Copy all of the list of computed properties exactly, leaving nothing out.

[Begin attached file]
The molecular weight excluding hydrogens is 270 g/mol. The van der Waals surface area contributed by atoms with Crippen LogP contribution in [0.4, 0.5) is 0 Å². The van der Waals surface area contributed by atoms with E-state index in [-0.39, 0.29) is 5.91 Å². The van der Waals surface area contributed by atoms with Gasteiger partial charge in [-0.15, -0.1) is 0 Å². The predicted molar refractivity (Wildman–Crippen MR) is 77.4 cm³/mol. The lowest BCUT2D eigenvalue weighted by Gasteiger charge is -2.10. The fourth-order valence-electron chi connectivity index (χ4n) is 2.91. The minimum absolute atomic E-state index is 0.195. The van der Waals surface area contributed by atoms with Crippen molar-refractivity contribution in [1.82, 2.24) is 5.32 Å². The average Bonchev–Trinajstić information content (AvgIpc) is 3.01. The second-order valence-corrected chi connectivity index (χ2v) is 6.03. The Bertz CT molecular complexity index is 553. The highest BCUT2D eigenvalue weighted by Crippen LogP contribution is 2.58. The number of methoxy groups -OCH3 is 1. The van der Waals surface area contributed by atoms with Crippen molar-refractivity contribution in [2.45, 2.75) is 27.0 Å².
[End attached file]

The molecular weight excluding hydrogens is 270 g/mol. The van der Waals surface area contributed by atoms with Crippen LogP contribution in [0.4, 0.5) is 0 Å². The van der Waals surface area contributed by atoms with E-state index in [-0.39, 0.29) is 5.91 Å². The van der Waals surface area contributed by atoms with Gasteiger partial charge in [-0.15, -0.1) is 0 Å². The predicted molar refractivity (Wildman–Crippen MR) is 77.4 cm³/mol. The lowest BCUT2D eigenvalue weighted by Gasteiger charge is -2.10. The fourth-order valence-electron chi connectivity index (χ4n) is 2.91. The minimum absolute atomic E-state index is 0.195. The van der Waals surface area contributed by atoms with Crippen molar-refractivity contribution in [1.82, 2.24) is 5.32 Å². The average Bonchev–Trinajstić information content (AvgIpc) is 3.01. The second-order valence-corrected chi connectivity index (χ2v) is 6.03. The Bertz CT molecular complexity index is 553. The highest BCUT2D eigenvalue weighted by Crippen LogP contribution is 2.58. The number of methoxy groups -OCH3 is 1. The van der Waals surface area contributed by atoms with Crippen molar-refractivity contribution in [2.45, 2.75) is 27.0 Å².